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Wednesday, 14 October 1964


Senator CAVANAGH (South Australia) . - I rise on this particular matter ; because I take it that- the aid to India of £48,000 which we are discussing represents some form of military or defence aid to ' India. Having been to India I know that this is a matter that is creating some friction at the present time between India and Pakistan. These countries are in dispute over Kashmir, and India is using the invasion by China and a threat of invasion by China to justify a build up of defence equipment. As far as the Pakistan Government is concerned this alleged invason is not a real threat and is not the real reason for India's build up of arms.

I travelled through India and met various Ministers and military heads. I found that the true origin of the India-Chinese dispute was not reported correctly in Australia. Whilst by no means justifying China, I point out that the true history of the dispute, which is accepted in both India and Pakistan, is that China occupied an uninhabited area in the Kashmir region. No Indians lived in the area and the Chinese have occupied it since 1952.


Senator Cormack - Where is it in relation to the McMahon line?


Senator CAVANAGH - There is disagreement between China and India about the boundary. The area occupied by China since 1952 was Indian territory according to the McMahon line, but it was uninhabited territory. In 1962 - 10 years later - politicians in India discovered this occupation by the Chinese and instructed their army that the Chinese had to be removed. The Indian Army encircled the Chinese and when this happened China retaliated by invading India. The invasion was not limited to that particular area but was along the 2.000 mile front that separates China from India. The Chinese made rapid progress into India's territory.


Senator Cormack - Did they penetrate also into upper Assam?


Senator CAVANAGH - I am giving you the report that is accepted in India. The Chinese having invaded Indian territory with success, and having reached the point which they claimed was the true boundary between India and China, withdrew to the positions they held prior to the 1962 dispute. China still occupied the Indian territory which she had held since 1952 and offered to meet India in conference to try to work out the true line of demarcation between the two countries. India refused to confer while China was occupying Indian territory. f have tried to give the Senate the history of the dispute which is accepted in India. I am not justifying China's attitude. India says that she was caught unprepared on that occasion and must not be caught unprepared again. She has therefore appealed to various nations for military assistance in order to build up her army so that she can meet a threat of further invasion by China. Pakistan will not accept that there is a threatened invasion of Indian territory by China. The territory occupied by China was uninhabited but the people of India claim that the mountains form a natural defence barrier. India wants to control the passes through the mountains. Pakistan considers the build up of armaments by India to have been undertaken with the idea of invading Pakistan because of the Kashmir issue. I am not saying that this version is correct, but it is the version that is accepted in Pakistan at the present time.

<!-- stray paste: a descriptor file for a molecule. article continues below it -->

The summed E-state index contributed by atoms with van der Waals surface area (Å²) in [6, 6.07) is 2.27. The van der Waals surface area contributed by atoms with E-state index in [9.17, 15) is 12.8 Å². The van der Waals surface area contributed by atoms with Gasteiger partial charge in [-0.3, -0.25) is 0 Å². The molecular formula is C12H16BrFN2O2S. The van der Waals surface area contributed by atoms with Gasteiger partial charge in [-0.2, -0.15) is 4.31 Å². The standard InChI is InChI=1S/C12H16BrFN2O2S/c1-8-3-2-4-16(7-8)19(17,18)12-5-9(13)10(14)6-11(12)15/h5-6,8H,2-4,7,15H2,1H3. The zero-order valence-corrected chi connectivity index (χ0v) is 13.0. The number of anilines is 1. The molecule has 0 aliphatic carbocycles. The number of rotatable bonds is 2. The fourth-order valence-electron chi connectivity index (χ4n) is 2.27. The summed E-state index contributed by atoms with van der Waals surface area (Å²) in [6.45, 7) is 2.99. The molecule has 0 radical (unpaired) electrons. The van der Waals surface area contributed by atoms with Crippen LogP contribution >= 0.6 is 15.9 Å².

This aid to India is creating great hostility from the Pakistan Government to the nations giving it. There is much criticism of this aid which is building up India, lt is claimed that if China wanted to invade India she would not go through the mountain passes but would go through Burma, which is a better route for invasion. But China has made no attempt to do so and is prepared to negotiate on the question of the future boundary with India. In the meantime we are giving aid to India which is creating hostility in another country and with a people who could eventually, unless there is some solution to the Kashmir issue between Pakistan and India, come into conflict with India.


Senator Cormack - Mr. Chairman, I wish to take the point of order that the honorable senator is reading from a document and J should be grateful if he would table it.







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